As the COVID-19 pandemic swept the world, rheumatologists wondered if their patients would be uniquely vulnerable. As time has passed, immunologists have learned that although the innate immune system and T cells are important in the early antiviral response to COVID-19, B cells also appear to be crucial—information that further suggests a special susceptibility of patients with rheumatological disease.
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One of the first investigations of the vulnerabilities of patients with inflammatory rheumatic and musculoskeletal diseases used the French RMD COVID-19 cohort.1 The objective of the data analysis of this cohort was to identify epidemiological characteristics associated with severe disease in patients with both rheumatic disease and COVID-19. That first analysis found several factors, including a signal for rituximab. However, the findings were limited because the analysis did not take into consideration the main characteristics and potential confounders of patients receiving rituximab. To date, although it was reasonable to assume rituximab’s effect on B cells may compromise a response to COVID-19, no cohort studies have specifically addressed whether rituximab adversely affects COVID-19 outcomes.
A recent analysis of the French RMD COVID-19 cohort compared COVID-19 severity in patients with inflammatory rheumatic and musculoskeletal diseases who were treated with rituximab with those who were not. The analysis revealed patients receiving rituximab therapy experience more severe COVID-19. Jerome Avouac, MD, PhD, a rheumatologist at the Centre Universite de Paris, France, and colleagues concluded from their analysis of the French COVID-19 RMD cohort that rheumatologists should use caution when prescribing rituximab to patients with inflammatory rheumatic and musculoskeletal diseases. They published the association between rituximab therapy and admission to an intensive care unit (ICU) or death online March 25 in Lancet Rheumatology.2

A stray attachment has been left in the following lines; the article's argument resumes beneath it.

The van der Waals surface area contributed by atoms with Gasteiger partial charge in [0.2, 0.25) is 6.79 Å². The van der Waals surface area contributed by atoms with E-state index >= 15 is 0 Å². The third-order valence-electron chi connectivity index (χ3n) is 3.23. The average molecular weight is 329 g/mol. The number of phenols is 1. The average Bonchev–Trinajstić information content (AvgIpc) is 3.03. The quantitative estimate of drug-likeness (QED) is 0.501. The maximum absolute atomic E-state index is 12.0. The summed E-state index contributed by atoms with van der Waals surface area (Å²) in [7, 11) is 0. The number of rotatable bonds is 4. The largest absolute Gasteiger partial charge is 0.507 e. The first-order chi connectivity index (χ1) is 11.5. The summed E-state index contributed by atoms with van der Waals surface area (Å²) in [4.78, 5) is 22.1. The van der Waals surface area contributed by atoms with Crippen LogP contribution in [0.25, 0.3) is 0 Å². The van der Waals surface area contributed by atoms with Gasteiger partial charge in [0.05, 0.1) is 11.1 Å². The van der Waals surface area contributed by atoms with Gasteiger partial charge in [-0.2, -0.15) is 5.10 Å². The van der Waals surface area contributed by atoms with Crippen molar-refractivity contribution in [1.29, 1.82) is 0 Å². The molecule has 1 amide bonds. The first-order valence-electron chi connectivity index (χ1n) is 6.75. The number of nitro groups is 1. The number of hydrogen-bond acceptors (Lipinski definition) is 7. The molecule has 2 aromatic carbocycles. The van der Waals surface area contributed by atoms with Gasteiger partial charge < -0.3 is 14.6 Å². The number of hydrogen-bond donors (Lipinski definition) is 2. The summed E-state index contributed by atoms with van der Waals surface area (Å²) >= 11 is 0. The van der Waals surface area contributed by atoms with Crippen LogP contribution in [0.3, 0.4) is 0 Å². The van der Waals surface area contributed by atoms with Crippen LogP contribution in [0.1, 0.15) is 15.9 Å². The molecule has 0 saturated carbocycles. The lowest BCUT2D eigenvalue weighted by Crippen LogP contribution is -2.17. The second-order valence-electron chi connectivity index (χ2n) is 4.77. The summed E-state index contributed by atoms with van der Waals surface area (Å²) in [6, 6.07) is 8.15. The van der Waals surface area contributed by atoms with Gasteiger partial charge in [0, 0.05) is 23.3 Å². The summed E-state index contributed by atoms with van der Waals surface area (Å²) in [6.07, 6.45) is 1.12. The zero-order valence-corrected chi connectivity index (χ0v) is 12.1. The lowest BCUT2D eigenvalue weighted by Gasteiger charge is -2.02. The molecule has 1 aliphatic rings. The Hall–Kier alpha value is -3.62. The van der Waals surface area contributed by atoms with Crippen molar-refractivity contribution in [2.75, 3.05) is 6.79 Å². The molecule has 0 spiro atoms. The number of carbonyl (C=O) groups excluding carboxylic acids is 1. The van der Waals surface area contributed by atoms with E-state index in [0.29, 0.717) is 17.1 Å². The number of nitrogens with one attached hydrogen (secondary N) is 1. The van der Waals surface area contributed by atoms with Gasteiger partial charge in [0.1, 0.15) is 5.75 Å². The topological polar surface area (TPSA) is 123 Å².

“The findings support what we already knew and thought,” says Cassandra Calabrese, DO, a rheumatologist at Cleveland Clinic in Ohio, noting that the study reiterates what rheumatologists have learned from the COVID-19 Global Rheumatology Alliance data. “This [association] is something we’ve been long aware of and made practice changes as a result of the knowledge.”
The COVID-19 Global Rheumatology Alliance was created in March 2020 with the mission to collect, analyze and disseminate information about COVID-19 and rheumatology to patients, physicians and other relevant groups to improve the care of patients with rheumatic disease. The international database allows any provider to enter data, and it currently includes thousands of patients, symptoms and medications. Although data from the Alliance have been analyzed and published in multiple reports, the data do not allow for a cohort study.